Various social justice issues discussed at DeSaulnier town hall
By Lou Fancher
When terms like “gerrymandering” rest easily on the tongues of citizens and references to gender and racial inequities in housing, the workplace, government and health care are commonplace, it’s good and bad news.
At the town hall “Women in Leadership, Politics and Society,” held Nov. 2 in Danville with U.S. Rep. Mark DeSaulnier, D-Concord, it was good that more than 400 people in the Charlotte Wood Middle School multipurpose room were energized to participate, learn, discuss, advocate and ultimately vote on issues in the 2020 elections. The bad news was that familiarity with troubling realities — gun violence, health care deficits, women lacking representation in government or business leadership positions, voter suppression and more — is common in mainstream America.
DeSaulnier and a panel of local women leaders touched on hot topics affecting men and women but focused their comments primarily on problems considered to most egregiously impact women: fractured healthcare, lack of leadership career opportunities and inadequate representation in government.
Overwhelming interest caused a last-minute move of the event from the Danville Community Center to the larger venue. During the town hall, an interactive app allowed people in the audience to report on workplace bias and other issues related to gender they have experienced. The information gathered was to be posted on the Congress member’s website.
DeSaulnier began with mention of the impeachment inquiry activities in Washington, D.C., saying it was relevant and timely. A powerpoint presentation (available online) outlined President Trump’s violations and the inquiry’s guidelines and procedures.
“If I had done what he has admitted to, I would expect to be indicted for a felony,” said Desaulnier.
Addressing the inquiry’s fairness, Desaulnier, supported by slides, said rules applied to Trump are the same rules that governed impeachment inquiries during the Nixon and Clinton administrations.
East Bay Leadership Council President and CEO Kristin Braun Connelly said the lack of affordable childcare was the issue she most wanted to address. Drawing a line from women in federal government positions to achieving parity for women, Connelly noted the percentage increase of women in Congress during her lifetime has risen from 2.5 to today’s 30.8% but said it was not enough.
“Parity with women is being established in lots of developing countries, and the United States isn’t setting the model as a leader in this,” she said.
Dr. Cassie Marshall is an assistant professor in residence in the Maternal, Child and Adolescent Health program at the UC Berkeley School of Public Health. Concerned about providing integrated, affordable, high-quality health care to women and their families, Marshall highlighted the extreme costs of poorly coordinated, overpriced care.
Studies involving 11 countries concluded that the United States has some of the highest rates of chronic illness, maternal mortality, C-sections and women skipping medical care because of cost, Marshall said. Another study found that more than 40% of women in San Francisco experience homelessness during pregnancy.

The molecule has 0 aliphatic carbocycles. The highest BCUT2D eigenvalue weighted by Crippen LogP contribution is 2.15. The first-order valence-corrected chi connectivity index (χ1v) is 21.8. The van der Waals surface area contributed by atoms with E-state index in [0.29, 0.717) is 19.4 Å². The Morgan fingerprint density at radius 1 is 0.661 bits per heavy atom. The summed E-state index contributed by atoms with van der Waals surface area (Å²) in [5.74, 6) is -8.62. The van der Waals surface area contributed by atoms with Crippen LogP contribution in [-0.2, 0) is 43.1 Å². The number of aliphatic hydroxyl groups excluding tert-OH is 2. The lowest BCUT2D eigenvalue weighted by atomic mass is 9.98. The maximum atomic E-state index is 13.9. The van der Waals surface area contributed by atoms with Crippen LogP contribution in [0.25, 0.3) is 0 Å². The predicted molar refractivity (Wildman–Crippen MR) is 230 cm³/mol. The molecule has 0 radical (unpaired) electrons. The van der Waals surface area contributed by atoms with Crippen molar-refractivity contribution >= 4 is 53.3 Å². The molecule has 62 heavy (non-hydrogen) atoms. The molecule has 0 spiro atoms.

In addition to state legislation aimed at solving the black-white gap in infant mortality in the Bay Area, Marshall suggested one solution to the crisis in health care for women and children is more family health education for fathers and partners.
Contra Costa County District Attorney Diana Becton in her job deals with several issues: women’s rights, immigration, criminal justice reform, human trafficking, unaffordable housing, boys and girls of color in what’s known as the school-to-prison pipeline, voter’s rights, how to serve the mentally ill or drug addicted population and more.
Despite initiatives taken by her office to eliminate policies considered racist and implement restorative justice programs in prisons and juvenile centers, she said, ”For those of us in leadership, there is so much more to do. It’s you and I who have an opportunity to be the healers.”
Marcela Davison Avilés, a lawyer, author and cultural consultant for Disney/Pixar’s COCO movie, believes storytelling impacts public opinion and causes people to rethink existing ideas and attitudes.
Asked during the audience question-and-answer session for her opinion about the wall being built between the United States and Mexico, Avilés said, “How long do we have? It’s a misguided system. The heritage of the border is the heritage of PanAmerica; two countries that are linked. And so what’s lacking with the policy is willful ignorance in terms of its history and its heritage.”
National identity and liberty were foremost in Avilés comments.
“When we set aside egos and (are) joyous to learn where we all come from, the journeys we went on and are still undertaking, it will be quite a story that all of us can tell.”
In a conversation after the town hall, Karen Earby, of Richmond said she came to the event because of Trump.
“I wanted to find out what we’re doing about the next election right here. It starts here: I’m wanting to get more involved.”
Joining her and also from Richmond, Sheryl Yates attended, hoping to hear about health care, homelessness and discussion addressing gun violence.
“I’m curious and feel a responsibility to learn. What can we do to turn it around? We have to have gun control, get people with mental health issues into facilities.”
Asked where the money might come to fund the initiatives, Yates said, “Tax everybody. Tax me, rather that than have me worrying about my daughter, my family.”
Indicating the high degree of citizen engagement at the town hall, Stacey Salinas, of Oakland, answered a request for suggestions about DeSaulnier’s next town hall with this recommendation: allow more time for audience questions and moderate speakers’ replies tightly so a broader range of topics can be addressed.